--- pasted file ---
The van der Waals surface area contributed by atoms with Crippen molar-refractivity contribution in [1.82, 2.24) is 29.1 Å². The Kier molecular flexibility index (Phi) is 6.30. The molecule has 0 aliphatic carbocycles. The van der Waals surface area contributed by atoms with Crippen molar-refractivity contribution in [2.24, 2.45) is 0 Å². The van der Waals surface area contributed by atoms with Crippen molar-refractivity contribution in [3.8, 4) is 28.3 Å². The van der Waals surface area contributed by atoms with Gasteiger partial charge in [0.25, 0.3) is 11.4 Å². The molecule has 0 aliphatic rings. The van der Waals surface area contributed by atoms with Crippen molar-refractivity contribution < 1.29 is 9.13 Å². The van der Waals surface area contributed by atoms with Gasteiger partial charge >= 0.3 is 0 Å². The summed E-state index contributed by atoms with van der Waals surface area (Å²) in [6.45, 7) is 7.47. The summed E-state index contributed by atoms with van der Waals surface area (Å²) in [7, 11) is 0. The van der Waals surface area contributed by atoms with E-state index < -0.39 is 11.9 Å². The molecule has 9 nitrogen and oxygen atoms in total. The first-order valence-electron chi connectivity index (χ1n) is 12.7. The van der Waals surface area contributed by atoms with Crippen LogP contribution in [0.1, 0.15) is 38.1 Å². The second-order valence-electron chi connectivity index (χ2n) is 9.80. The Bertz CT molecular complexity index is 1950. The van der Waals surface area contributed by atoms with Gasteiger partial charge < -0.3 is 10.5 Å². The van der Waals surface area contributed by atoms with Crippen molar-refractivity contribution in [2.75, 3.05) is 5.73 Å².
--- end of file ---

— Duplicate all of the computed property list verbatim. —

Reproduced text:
The van der Waals surface area contributed by atoms with Crippen molar-refractivity contribution in [1.82, 2.24) is 29.1 Å². The Kier molecular flexibility index (Phi) is 6.30. The molecule has 0 aliphatic carbocycles. The van der Waals surface area contributed by atoms with Crippen molar-refractivity contribution in [2.24, 2.45) is 0 Å². The van der Waals surface area contributed by atoms with Crippen molar-refractivity contribution in [3.8, 4) is 28.3 Å². The van der Waals surface area contributed by atoms with Gasteiger partial charge in [0.25, 0.3) is 11.4 Å². The molecule has 0 aliphatic rings. The van der Waals surface area contributed by atoms with Crippen molar-refractivity contribution < 1.29 is 9.13 Å². The van der Waals surface area contributed by atoms with Gasteiger partial charge >= 0.3 is 0 Å². The summed E-state index contributed by atoms with van der Waals surface area (Å²) in [6.45, 7) is 7.47. The summed E-state index contributed by atoms with van der Waals surface area (Å²) in [7, 11) is 0. The van der Waals surface area contributed by atoms with E-state index < -0.39 is 11.9 Å². The molecule has 9 nitrogen and oxygen atoms in total. The first-order valence-electron chi connectivity index (χ1n) is 12.7. The van der Waals surface area contributed by atoms with Crippen LogP contribution in [0.1, 0.15) is 38.1 Å². The second-order valence-electron chi connectivity index (χ2n) is 9.80. The Bertz CT molecular complexity index is 1950. The van der Waals surface area contributed by atoms with Gasteiger partial charge < -0.3 is 10.5 Å². The van der Waals surface area contributed by atoms with Crippen molar-refractivity contribution in [2.75, 3.05) is 5.73 Å².